Finding Balance: Using Appreciated Securities for Charitable Giving
During portfolio reviews with clients, one topic Wealth Advisor Corey Schmidt usually brings up is charitable giving.
A typical conversation starts with a suggestion to rebalance performing shares with underperforming ones. This leads to the topic of capital gains being triggered, which opens the door to options for potentially minimizing taxes. A charitable transfer will result in a tax deduction for the market value of the transfer, and the clients will bypass capital gains as well.
Corey knows some retired clients are concerned about spending assets, even for charitable purposes. He recommends they give appreciated securities to a donor advised fund at InFaith and use the cash they would have typically donated to buy shares to reestablish cost basis. Their charitable gifts are designated support to the charities and causes important to them.
Clients who experience a one-time increase in income are also well-suited for donor advised funds. Corey tells of a client who received a buyout when the company he worked for was sold. “We were able to talk about how giving more that year could impact them from a tax perspective,” Corey recalls. Additionally, by contributing a windfall to a donor advised fund can help clients avoid a charity’s expectation for ongoing large gifts.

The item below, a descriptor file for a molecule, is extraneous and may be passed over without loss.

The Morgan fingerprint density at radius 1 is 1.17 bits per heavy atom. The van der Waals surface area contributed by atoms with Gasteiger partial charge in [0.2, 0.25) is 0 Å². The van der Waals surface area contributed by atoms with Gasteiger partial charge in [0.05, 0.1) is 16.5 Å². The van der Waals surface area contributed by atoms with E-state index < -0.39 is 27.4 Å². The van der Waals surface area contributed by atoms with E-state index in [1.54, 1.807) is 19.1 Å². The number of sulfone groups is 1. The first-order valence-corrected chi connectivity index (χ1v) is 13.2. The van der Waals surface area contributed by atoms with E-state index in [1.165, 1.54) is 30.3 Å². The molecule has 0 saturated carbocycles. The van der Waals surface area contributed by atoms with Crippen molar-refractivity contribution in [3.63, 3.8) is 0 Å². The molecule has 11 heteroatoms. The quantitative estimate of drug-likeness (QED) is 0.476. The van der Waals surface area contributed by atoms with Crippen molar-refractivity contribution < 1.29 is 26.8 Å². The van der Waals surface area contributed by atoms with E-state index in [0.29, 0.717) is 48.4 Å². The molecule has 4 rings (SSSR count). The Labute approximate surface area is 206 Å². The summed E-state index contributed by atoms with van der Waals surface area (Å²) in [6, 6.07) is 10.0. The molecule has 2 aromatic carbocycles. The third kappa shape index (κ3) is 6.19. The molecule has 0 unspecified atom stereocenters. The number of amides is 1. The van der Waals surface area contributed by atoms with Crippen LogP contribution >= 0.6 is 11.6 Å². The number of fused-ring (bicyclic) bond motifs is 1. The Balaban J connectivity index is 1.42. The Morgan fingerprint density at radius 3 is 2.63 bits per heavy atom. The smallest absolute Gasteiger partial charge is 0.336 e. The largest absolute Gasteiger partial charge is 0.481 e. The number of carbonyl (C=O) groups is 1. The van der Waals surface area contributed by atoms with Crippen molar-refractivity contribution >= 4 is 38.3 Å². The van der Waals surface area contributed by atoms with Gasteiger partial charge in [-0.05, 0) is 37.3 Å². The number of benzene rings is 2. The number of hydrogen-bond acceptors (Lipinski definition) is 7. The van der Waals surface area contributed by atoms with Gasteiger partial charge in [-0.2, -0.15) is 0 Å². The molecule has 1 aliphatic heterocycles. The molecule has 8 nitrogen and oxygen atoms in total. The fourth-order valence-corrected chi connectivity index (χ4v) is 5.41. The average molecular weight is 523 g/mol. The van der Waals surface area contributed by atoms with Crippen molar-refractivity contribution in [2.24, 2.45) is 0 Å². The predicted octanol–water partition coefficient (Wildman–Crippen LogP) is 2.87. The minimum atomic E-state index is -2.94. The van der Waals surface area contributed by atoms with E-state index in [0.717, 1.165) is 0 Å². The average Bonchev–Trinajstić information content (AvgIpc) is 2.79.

“What it comes down to is a donor advised fund makes sense for anyone giving to charity,” Corey says. He likes telling clients that there is no minimum contribution requirement for InFaith donor advised funds. In fact, it was that advantage that motivated him to move his own charitable fund, which was held elsewhere, to InFaith a few years ago.
Corey suggests the best way for Thrivent Financial professionals to understand donor advised funds is to establish one. “Use it for your own giving, and then you can convey to your clients just how easy it is,” he adds.
Smaller Gifts, Larger Impact
Donating appreciated securities to a donor advised fund is especially appealing to Corey’s clients who support many charities with donations in the $250 range. “It changes the way they give,” he says. They can make a larger gift of stock and then direct smaller gifts to organizations that are not equipped to accept securities.
Corey believes people are even more charitable when they have a donor advised fund. “Once the money is in their fund, they can’t use it for personal needs. This allows them to really listen when charities tell their stories, and it opens their eyes to bigger things.”
Get Started. To learn more about InFaith or consult about specific cases, call our gift planners at 800-365-4172.